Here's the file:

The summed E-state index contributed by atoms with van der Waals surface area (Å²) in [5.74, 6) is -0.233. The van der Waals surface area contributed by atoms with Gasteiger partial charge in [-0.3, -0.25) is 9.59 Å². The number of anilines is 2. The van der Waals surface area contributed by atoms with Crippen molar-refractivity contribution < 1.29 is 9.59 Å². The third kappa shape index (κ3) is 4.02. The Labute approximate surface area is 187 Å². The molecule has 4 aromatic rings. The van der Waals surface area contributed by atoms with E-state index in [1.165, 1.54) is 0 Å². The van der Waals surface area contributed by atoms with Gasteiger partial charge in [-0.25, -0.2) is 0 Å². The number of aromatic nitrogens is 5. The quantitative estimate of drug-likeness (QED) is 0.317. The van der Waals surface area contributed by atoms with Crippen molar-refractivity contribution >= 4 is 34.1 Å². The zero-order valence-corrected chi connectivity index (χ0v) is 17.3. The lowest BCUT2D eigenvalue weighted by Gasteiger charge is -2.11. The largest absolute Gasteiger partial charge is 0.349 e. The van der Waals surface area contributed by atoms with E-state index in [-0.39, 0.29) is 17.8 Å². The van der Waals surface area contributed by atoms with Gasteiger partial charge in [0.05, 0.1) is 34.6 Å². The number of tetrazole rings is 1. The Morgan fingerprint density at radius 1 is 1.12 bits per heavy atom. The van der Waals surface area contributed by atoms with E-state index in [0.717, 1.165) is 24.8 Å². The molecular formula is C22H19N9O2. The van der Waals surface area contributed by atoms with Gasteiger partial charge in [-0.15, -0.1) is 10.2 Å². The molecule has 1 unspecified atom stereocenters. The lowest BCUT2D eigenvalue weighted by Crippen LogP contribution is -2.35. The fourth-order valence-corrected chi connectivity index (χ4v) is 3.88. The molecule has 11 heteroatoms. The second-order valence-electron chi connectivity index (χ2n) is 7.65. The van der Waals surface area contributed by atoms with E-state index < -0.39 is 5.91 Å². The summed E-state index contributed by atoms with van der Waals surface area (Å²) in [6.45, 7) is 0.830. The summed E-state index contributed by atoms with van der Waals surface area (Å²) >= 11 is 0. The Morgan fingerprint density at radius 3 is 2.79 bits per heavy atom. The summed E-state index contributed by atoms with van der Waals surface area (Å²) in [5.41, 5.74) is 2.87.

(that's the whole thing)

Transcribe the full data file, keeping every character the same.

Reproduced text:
The summed E-state index contributed by atoms with van der Waals surface area (Å²) in [5.74, 6) is -0.233. The van der Waals surface area contributed by atoms with Gasteiger partial charge in [-0.3, -0.25) is 9.59 Å². The number of anilines is 2. The van der Waals surface area contributed by atoms with Crippen molar-refractivity contribution < 1.29 is 9.59 Å². The third kappa shape index (κ3) is 4.02. The Labute approximate surface area is 187 Å². The molecule has 4 aromatic rings. The van der Waals surface area contributed by atoms with E-state index in [1.165, 1.54) is 0 Å². The van der Waals surface area contributed by atoms with Gasteiger partial charge in [-0.25, -0.2) is 0 Å². The number of aromatic nitrogens is 5. The quantitative estimate of drug-likeness (QED) is 0.317. The van der Waals surface area contributed by atoms with Crippen molar-refractivity contribution >= 4 is 34.1 Å². The zero-order valence-corrected chi connectivity index (χ0v) is 17.3. The lowest BCUT2D eigenvalue weighted by Gasteiger charge is -2.11. The largest absolute Gasteiger partial charge is 0.349 e. The van der Waals surface area contributed by atoms with E-state index in [-0.39, 0.29) is 17.8 Å². The van der Waals surface area contributed by atoms with Gasteiger partial charge in [0.05, 0.1) is 34.6 Å². The number of tetrazole rings is 1. The Morgan fingerprint density at radius 1 is 1.12 bits per heavy atom. The van der Waals surface area contributed by atoms with E-state index in [0.717, 1.165) is 24.8 Å². The molecular formula is C22H19N9O2. The van der Waals surface area contributed by atoms with Gasteiger partial charge in [-0.15, -0.1) is 10.2 Å². The molecule has 1 unspecified atom stereocenters. The lowest BCUT2D eigenvalue weighted by Crippen LogP contribution is -2.35. The fourth-order valence-corrected chi connectivity index (χ4v) is 3.88. The molecule has 11 heteroatoms. The second-order valence-electron chi connectivity index (χ2n) is 7.65. The van der Waals surface area contributed by atoms with E-state index < -0.39 is 5.91 Å². The summed E-state index contributed by atoms with van der Waals surface area (Å²) in [6.45, 7) is 0.830. The summed E-state index contributed by atoms with van der Waals surface area (Å²) >= 11 is 0. The Morgan fingerprint density at radius 3 is 2.79 bits per heavy atom. The summed E-state index contributed by atoms with van der Waals surface area (Å²) in [5.41, 5.74) is 2.87.